That being said, they also had to fill the gaps when necessary. It should also be highlighted that having a diverse team was quite helpful to avoid some mistakes: art director Zaven Najjar, for example, who is from an Armenian family from Syria and Lebanon, was able to correct a few details at the storyboarding stage, related to an armenian church that can bee seen in the animated feature, next to a mosque.
The team also had to be careful when relying on archives, since the pictures that survived might give a truncated or biased point of view. In other words, they had to stand back and to check what was history and what was propaganda.
Sepideh Farsi and Zaven Najjar also explained us how they used color. Green, brown, blue are found all over the city, which help create a consistent location, but also to create links between places such as the mosque, the boat, the singer’s house.
They also explained that the compositing stage allowed them to add lighting, dust, colour gradients using layers.
The Siren: technical challenges
Here is a short recap of the pipeline used by the team by Flavio Perez from French animation & VFX studio Les Fées Spéciales:
For more information about the genesis of the movie (about 1900 shots!) created using Blender, Illustrator, After Effects, you can also watch this conference by Flavio Perez at the 2022 Blender Conference.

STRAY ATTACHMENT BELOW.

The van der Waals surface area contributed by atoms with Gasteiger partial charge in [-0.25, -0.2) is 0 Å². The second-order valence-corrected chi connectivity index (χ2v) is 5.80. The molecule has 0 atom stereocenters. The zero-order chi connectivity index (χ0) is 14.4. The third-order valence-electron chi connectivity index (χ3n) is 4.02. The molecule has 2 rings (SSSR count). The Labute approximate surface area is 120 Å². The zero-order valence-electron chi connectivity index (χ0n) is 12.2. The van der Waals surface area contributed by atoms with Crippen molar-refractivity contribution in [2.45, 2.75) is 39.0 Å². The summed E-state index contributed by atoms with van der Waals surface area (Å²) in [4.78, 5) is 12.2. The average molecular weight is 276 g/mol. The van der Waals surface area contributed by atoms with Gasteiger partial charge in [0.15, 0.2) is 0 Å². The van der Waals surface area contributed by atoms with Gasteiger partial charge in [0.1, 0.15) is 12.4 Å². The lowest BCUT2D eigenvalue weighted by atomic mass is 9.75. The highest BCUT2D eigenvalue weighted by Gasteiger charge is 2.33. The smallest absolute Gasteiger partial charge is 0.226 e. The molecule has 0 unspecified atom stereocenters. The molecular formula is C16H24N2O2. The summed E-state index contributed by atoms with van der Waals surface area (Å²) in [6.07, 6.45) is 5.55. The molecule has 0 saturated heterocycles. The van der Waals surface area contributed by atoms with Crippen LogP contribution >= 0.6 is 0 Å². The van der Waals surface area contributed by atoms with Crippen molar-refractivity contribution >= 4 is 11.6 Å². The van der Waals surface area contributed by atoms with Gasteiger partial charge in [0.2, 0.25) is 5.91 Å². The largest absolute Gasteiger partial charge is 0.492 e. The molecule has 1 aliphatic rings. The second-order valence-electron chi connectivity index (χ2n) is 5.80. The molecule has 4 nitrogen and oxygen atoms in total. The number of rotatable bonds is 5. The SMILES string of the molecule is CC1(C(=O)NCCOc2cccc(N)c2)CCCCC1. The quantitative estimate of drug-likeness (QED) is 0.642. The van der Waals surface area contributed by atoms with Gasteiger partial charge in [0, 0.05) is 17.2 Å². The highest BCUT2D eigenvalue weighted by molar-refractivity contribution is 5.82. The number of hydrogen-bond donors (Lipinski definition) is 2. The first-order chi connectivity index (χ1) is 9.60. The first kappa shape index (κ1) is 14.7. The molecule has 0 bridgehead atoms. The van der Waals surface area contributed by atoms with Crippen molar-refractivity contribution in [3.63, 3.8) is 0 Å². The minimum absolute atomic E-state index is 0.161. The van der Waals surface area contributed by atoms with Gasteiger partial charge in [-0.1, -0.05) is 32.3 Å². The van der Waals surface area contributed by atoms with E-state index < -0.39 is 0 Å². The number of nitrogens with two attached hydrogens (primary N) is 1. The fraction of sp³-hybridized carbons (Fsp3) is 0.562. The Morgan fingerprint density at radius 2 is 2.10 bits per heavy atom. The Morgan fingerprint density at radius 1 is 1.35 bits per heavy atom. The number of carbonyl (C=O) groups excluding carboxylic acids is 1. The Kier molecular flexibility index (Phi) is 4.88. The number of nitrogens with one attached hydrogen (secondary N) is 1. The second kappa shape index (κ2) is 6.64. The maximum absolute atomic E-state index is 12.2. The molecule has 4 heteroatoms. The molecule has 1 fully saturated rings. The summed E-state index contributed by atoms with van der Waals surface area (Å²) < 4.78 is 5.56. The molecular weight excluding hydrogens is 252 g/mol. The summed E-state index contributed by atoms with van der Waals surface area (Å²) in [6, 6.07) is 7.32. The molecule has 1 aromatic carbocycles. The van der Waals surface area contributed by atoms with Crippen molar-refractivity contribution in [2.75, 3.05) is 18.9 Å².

The Siren is produced by Les Films d’ici – Sébastien Onomo, co-produced by Special Touch Studios, Katuh Studio, Bac Cinéma, Lunanime, Trick Studio, Les Fées Spéciales, Amopix, Rêve d’Eau.
In other words, this is an international coproduction between various countries such as France, Germany, Luxembourg, Belgium. Of course, this allowed the team to get financial incentives, but Sepideh Farsi highlighted that this approach can have some drawbacks: in the end, the production team chose to give back one of their financial incentives, due to the fact that the way it had to be used would have cost them more than what they got through the incentive.
Jazz & Iranian music
As for the soundtrack,The Siren relies on a wide range of music genres and styles, with both Iranian and Western influences: neyanban (Iranian bagpipes), jazz from French jazz trumpeter Eric Truffaz (who already worked with Sepideh Farsi in the past), pop rock, and even the soundtrack from Grendizer.
This eclectic soundtrack relies, in part, on music that is banned in Iran.
A promising preview
We were hoping to get a preview of the movie at the Festival National du Film d’Animation which took place recently in Rennes, France. And we did! Sepideh Farsi showed to the audience several shots and clips from The Siren, both during a conference focused on the animated feature and during a roundtable on women directors, co-organized by French association Les Femmes s’Animent. The stylized rendering is carefully crafted and we can’t wait to watch the animated feature in its entirety.
A stolen revolution
Last, but not least, let’s discuss the overall message on this animated feature. The Siren shows us the terrible war that happened, but also that the city of Adaban was multi-faith and full of life. And that the history of Iran could have been very different, without if religious leaders didn’t take control of the country during the Iranian revolution and without the war.
The Siren is also a movie about hope. As Sepideh Farsi explains, the “woman, life, freedom” are the latest in a long series of protests in Iran. She hopes they will eventually succeed and overthrow the regime. In the meantime, as she told Variety, she hopes people in Iran will be able to pirate her movie, and that it will give them hope.
The Siren will be screen at the Annecy Festival next June.